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The word cack is an Old English word for excrement or dung.Cachus was Old English for a privy, and both words come from the Latin cacare, to defecate.
A slightly derogatory term, sometimes meaning no more than a hanger-on. When the expression came into being, Newcastle had been an important coal port (supplying London, for instance) since the 13th century, and no one had any need to take coal there.
In former times, before the establishment of modern standards of organisation, discipline and self-sufficiency, armies in camp or on the move were accompanied by large numbers of vagabonds and other civilians who provided services as prostitutes, washerwomen, sellers of food and drink, etc. Usually said to originate from the beer-can which one soldier, probably the newest recruit, carried for all his companions.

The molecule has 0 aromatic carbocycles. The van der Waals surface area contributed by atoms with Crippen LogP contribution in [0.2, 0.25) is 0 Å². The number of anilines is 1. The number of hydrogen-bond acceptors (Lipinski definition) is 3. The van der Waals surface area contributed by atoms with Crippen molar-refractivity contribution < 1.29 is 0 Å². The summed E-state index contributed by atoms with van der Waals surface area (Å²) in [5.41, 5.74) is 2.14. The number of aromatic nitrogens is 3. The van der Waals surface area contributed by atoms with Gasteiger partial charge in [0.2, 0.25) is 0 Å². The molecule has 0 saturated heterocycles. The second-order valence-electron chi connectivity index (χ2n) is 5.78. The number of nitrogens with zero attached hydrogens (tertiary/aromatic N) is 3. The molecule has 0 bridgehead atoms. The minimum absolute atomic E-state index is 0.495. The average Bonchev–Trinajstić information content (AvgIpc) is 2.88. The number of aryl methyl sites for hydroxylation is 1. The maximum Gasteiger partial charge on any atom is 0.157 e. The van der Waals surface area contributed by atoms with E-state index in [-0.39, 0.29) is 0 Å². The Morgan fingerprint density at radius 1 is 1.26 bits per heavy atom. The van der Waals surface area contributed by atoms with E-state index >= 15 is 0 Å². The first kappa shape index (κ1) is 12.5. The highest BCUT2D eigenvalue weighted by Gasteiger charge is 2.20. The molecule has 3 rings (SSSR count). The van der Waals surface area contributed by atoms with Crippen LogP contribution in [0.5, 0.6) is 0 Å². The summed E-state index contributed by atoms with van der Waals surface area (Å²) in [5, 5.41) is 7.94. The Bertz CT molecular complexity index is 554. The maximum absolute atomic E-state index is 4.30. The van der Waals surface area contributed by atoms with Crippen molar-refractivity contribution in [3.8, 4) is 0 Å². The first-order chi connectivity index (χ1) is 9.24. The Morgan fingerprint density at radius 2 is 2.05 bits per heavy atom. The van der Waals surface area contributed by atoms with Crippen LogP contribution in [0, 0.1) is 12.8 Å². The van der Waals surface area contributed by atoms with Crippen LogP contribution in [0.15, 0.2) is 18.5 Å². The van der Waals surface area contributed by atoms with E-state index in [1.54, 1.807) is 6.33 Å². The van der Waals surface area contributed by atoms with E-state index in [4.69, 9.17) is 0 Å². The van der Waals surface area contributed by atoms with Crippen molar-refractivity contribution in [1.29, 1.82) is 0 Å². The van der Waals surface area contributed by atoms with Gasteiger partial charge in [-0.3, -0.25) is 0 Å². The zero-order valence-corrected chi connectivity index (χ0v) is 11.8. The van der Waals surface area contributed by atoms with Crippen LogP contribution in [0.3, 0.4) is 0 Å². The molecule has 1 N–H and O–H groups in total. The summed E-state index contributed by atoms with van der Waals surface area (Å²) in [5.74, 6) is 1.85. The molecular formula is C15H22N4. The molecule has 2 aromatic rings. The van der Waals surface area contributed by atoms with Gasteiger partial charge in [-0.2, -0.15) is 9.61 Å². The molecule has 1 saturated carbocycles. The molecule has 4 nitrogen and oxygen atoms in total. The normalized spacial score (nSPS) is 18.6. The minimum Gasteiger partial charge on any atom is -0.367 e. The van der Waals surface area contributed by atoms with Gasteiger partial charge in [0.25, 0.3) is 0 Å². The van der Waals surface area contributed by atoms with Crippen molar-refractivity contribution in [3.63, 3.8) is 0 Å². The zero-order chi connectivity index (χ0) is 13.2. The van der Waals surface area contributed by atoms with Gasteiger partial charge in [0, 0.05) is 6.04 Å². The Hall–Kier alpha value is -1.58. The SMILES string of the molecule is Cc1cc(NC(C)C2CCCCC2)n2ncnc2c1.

If the drip rolled off the drinker was obliged to fill up and drink again, eventually ending up 'on the floor'.
Originally, aspersion was the action of sprinkling somebody with something, usually water - it was commonly used of one form of Christian baptism, for example.
Another version of the expression is 'carry the can back', which implies the additional menial task of taking the empty can back to the quartermaster's stores.